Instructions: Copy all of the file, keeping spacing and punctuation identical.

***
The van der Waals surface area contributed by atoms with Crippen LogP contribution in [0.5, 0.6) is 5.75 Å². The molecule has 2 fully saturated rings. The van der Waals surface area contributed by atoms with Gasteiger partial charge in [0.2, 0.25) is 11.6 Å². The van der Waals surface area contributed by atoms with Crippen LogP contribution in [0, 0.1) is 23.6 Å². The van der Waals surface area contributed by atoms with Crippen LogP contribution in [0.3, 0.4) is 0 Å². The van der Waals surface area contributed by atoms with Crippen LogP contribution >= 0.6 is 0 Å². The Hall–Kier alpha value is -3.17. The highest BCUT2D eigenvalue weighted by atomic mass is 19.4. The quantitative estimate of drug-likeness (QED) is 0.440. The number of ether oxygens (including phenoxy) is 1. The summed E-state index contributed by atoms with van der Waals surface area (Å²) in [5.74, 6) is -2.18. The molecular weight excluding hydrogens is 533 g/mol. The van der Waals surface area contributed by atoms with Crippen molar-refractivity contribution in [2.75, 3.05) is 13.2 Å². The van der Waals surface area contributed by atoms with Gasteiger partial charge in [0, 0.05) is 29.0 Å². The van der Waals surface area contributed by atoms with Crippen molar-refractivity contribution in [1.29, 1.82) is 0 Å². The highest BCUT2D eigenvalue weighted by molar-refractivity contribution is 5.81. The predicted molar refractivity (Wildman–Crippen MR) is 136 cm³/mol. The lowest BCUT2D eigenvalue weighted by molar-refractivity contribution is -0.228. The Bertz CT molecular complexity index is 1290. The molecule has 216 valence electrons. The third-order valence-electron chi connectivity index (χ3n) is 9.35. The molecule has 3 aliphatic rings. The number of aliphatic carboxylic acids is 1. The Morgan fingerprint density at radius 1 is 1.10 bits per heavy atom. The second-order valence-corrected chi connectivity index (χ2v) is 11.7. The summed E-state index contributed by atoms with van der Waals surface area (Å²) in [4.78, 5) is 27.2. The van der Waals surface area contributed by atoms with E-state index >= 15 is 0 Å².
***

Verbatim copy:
The van der Waals surface area contributed by atoms with Crippen LogP contribution in [0.5, 0.6) is 5.75 Å². The molecule has 2 fully saturated rings. The van der Waals surface area contributed by atoms with Gasteiger partial charge in [0.2, 0.25) is 11.6 Å². The van der Waals surface area contributed by atoms with Crippen LogP contribution in [0, 0.1) is 23.6 Å². The van der Waals surface area contributed by atoms with Crippen LogP contribution in [0.3, 0.4) is 0 Å². The van der Waals surface area contributed by atoms with Crippen LogP contribution >= 0.6 is 0 Å². The Hall–Kier alpha value is -3.17. The highest BCUT2D eigenvalue weighted by atomic mass is 19.4. The quantitative estimate of drug-likeness (QED) is 0.440. The number of ether oxygens (including phenoxy) is 1. The summed E-state index contributed by atoms with van der Waals surface area (Å²) in [5.74, 6) is -2.18. The molecular weight excluding hydrogens is 533 g/mol. The van der Waals surface area contributed by atoms with Crippen molar-refractivity contribution in [2.75, 3.05) is 13.2 Å². The van der Waals surface area contributed by atoms with Gasteiger partial charge in [0, 0.05) is 29.0 Å². The van der Waals surface area contributed by atoms with Crippen molar-refractivity contribution in [1.29, 1.82) is 0 Å². The highest BCUT2D eigenvalue weighted by molar-refractivity contribution is 5.81. The predicted molar refractivity (Wildman–Crippen MR) is 136 cm³/mol. The lowest BCUT2D eigenvalue weighted by molar-refractivity contribution is -0.228. The Bertz CT molecular complexity index is 1290. The molecule has 216 valence electrons. The third-order valence-electron chi connectivity index (χ3n) is 9.35. The molecule has 3 aliphatic rings. The number of aliphatic carboxylic acids is 1. The Morgan fingerprint density at radius 1 is 1.10 bits per heavy atom. The second-order valence-corrected chi connectivity index (χ2v) is 11.7. The summed E-state index contributed by atoms with van der Waals surface area (Å²) in [4.78, 5) is 27.2. The van der Waals surface area contributed by atoms with E-state index >= 15 is 0 Å².